I currently work at a secular place, which for better or worse is unusual for me. Since I was in 7th grade, I’ve been inundated in Christian environments. I went to a Christian junior high. I went to a Christian high school. I went to a Christian college. Last summer, I worked in a non-Christian place, but our job was so intense that there wasn’t much socializing.
So this has been a change of environment for me. And there has been a drastic difference with how my coworkers interact with homosexuality than with how students on Wheaton’s campus interacted with it. I’ve had to adjust and be flexible with how I talk about my homosexuality and homosexuality in general without compromising my beliefs. I know that some of our readers are used to these differences, but for those who have been exposed to mainly conservative Christian environments (like me), I figured it would be helpful for me to expound on my experiences.
Those who are gay are very casual about it. I work with four gay male coworkers. I’m not used to people being so open that they’re gay. I mentioned to a coworker, whom I suspected was gay but didn’t have any confirmation yet, that I planned on moving to a different suburb. His response was, “Oh, my boyfriend lives there.”
I was taken so aback by how casually he said this. It was sort of like, “of course I have a boyfriend, duh.”
Because of my surprise, I responded with “wait, your WHAT lives there?!”
Another gay coworker happened to overhear the entire conversation and burst out laughing when he heard me say this. I was almost embarrassed by how surprised I reacted, and I had to explain myself in case they were wondering if I had a “problem” with it. It probably helped that they suspected I was gay too, so they didn’t suspect that I had any offensive undertones to my reaction.
I’ve only actually admitted that I am gay to a few coworkers, and it’s interesting that when I have, I am very hesitant about it. I tend to say it in a hush tone and make sure that only the person whom I’m speaking with can hear me. Because I feel safe as a gay person at work, I have concluded that this hesitancy to out myself is likely residue from my experience at Wheaton and other Christian environments in general. At Wheaton, I was always careful with whom I told and attempted to do so inconspicuously because I never wanted any potential unsafe person to overhear.
Those who are not gay at my workplace are very relaxed about there being gay people. It isn’t a big deal to them. And the few people whom I’ve told have told me that they already knew before I told them. This isn’t because someone else told them; it’s simply because they can sense it from the way that I interact with women and men (or also perhaps from some of my mannerisms). People here understand that gay people exist, and they notice it. My experience in Christian circles has been for most people to assume that no one is gay, and thus, most people don’t go out of their way to be sensitive to this.
It’s refreshing for people here to just accept me this way and not be surprised by it. I haven’t felt the slightest judgment whatsoever. In fact, I mentioned to one of the guys that it’s not something that I really bring up to people unless it’s pertinent to the conversation, and he said, “yeah, I completely understand; I mean, I don’t tell people that I’m straight when I meet them, so why should you feel pressured to tell people that you’re gay.” This statement made me feel like an equal with him — like he attempted to understand my perspective.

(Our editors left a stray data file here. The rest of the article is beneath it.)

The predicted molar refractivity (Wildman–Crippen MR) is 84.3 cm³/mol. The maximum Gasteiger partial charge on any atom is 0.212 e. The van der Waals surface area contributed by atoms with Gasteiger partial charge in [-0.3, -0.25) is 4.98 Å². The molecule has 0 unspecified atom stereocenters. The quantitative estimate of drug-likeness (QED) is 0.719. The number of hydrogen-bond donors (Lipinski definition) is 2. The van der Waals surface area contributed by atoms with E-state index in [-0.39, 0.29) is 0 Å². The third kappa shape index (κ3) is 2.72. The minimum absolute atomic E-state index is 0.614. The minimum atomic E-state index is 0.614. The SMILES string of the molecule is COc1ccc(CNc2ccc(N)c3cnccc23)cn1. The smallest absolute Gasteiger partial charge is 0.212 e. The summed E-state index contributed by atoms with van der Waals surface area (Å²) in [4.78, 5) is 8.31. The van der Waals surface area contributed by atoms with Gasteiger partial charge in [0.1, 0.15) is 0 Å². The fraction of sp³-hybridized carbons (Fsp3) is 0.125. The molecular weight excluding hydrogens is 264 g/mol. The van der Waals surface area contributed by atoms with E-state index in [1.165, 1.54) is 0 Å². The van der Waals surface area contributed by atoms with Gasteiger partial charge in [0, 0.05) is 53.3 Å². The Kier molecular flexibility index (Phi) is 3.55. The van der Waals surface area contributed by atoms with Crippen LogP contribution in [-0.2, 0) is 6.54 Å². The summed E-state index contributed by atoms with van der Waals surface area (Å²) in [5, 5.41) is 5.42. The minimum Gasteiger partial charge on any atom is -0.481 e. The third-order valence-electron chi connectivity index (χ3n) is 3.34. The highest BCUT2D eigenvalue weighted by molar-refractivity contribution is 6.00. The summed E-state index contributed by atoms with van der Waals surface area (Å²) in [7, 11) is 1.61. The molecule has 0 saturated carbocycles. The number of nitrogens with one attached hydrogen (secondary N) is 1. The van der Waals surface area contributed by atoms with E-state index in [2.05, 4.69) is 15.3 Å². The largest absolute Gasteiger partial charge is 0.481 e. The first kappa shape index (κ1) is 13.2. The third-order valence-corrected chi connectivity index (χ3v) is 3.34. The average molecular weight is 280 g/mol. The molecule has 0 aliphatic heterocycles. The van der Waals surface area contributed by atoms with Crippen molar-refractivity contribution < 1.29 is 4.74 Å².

My experience here has made me feel more accepted and comfortable than I ever have in Christian places. I’m talking about at an organizational level. I don’t go to work feeling guarded about my sexuality. When I’m in Christian environments, I feel guarded. Like I’ve mentioned in previous posts, I have been blessed with Christian friends who don’t make me feel guarded and who provide intimate fellowship that I can’t find among non-Christians. But despite of this, I still feel guarded within Christian groups.
This experience helps me understand why LGBT people would not turn to the Church for their community but rather secular environments. The acceptance in this secular environment, at least related to my sexuality, is overwhelming. (I’m not saying a secular environment is more accepting as a whole because there are definitely other areas where there is less acceptance but with sexuality differences, there is definitely more acceptance). I know there are people who will never turn to the Church as long as the Church does not condone same-sex marriages, but since I don’t even espouse to same-sex marriages and still feel more accepted (in regards to my homosexuality) in a secular environment, this tells me that there is a problem with the Church.
I guess the question for the Church is how do we make people feel valued and accepted but yet also be faithful to Truth? I know we have many things that we can learn from non-Christians, and I will be vigilant in the upcoming weeks to observe what specific behaviors from my coworkers make me feel comfortable with them.
I also ask for your prayers because I haven’t actually attempted to explain to anyone yet that I am chaste and don’t plan on ever acting on my gay attractions. They all assume that I will have a boyfriend (or could have a boyfriend). I will attempt to explain this to some of them when the timing feels right, and I feel like it will lead to productive fruit. I also know that it will be a very strange conversation and will seriously confuse the heck out of some of them. It also has the potential to offend some of my gay coworkers, but hopefully I can build enough trust with them before I share this so they aren’t automatically on the defensive.
I’d love it if some of you commented on your experiences with how secular versus Christian environments have interacted differently with homosexuality.